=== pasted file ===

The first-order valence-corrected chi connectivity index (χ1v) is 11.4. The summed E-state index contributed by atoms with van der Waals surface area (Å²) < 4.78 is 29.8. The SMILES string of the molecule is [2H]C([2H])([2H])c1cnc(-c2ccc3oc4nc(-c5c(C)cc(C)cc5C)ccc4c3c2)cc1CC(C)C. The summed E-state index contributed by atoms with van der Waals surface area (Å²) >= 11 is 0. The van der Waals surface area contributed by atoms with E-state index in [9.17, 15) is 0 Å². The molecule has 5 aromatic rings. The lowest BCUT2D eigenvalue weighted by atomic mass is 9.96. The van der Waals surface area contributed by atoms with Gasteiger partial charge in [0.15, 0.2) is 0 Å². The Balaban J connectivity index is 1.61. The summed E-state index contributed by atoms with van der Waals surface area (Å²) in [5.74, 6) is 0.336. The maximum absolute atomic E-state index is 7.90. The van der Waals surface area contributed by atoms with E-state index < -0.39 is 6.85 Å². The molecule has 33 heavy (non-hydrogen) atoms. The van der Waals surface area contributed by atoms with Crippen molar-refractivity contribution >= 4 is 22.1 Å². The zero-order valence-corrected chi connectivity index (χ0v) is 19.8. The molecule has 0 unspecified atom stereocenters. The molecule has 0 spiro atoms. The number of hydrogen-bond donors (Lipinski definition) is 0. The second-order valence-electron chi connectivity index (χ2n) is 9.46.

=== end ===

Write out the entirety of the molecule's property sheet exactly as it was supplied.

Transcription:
The first-order valence-corrected chi connectivity index (χ1v) is 11.4. The summed E-state index contributed by atoms with van der Waals surface area (Å²) < 4.78 is 29.8. The SMILES string of the molecule is [2H]C([2H])([2H])c1cnc(-c2ccc3oc4nc(-c5c(C)cc(C)cc5C)ccc4c3c2)cc1CC(C)C. The summed E-state index contributed by atoms with van der Waals surface area (Å²) >= 11 is 0. The van der Waals surface area contributed by atoms with E-state index in [9.17, 15) is 0 Å². The molecule has 5 aromatic rings. The lowest BCUT2D eigenvalue weighted by atomic mass is 9.96. The van der Waals surface area contributed by atoms with Gasteiger partial charge in [0.15, 0.2) is 0 Å². The Balaban J connectivity index is 1.61. The summed E-state index contributed by atoms with van der Waals surface area (Å²) in [5.74, 6) is 0.336. The maximum absolute atomic E-state index is 7.90. The van der Waals surface area contributed by atoms with E-state index < -0.39 is 6.85 Å². The molecule has 33 heavy (non-hydrogen) atoms. The van der Waals surface area contributed by atoms with Crippen molar-refractivity contribution >= 4 is 22.1 Å². The zero-order valence-corrected chi connectivity index (χ0v) is 19.8. The molecule has 0 unspecified atom stereocenters. The molecule has 0 spiro atoms. The number of hydrogen-bond donors (Lipinski definition) is 0. The second-order valence-electron chi connectivity index (χ2n) is 9.46.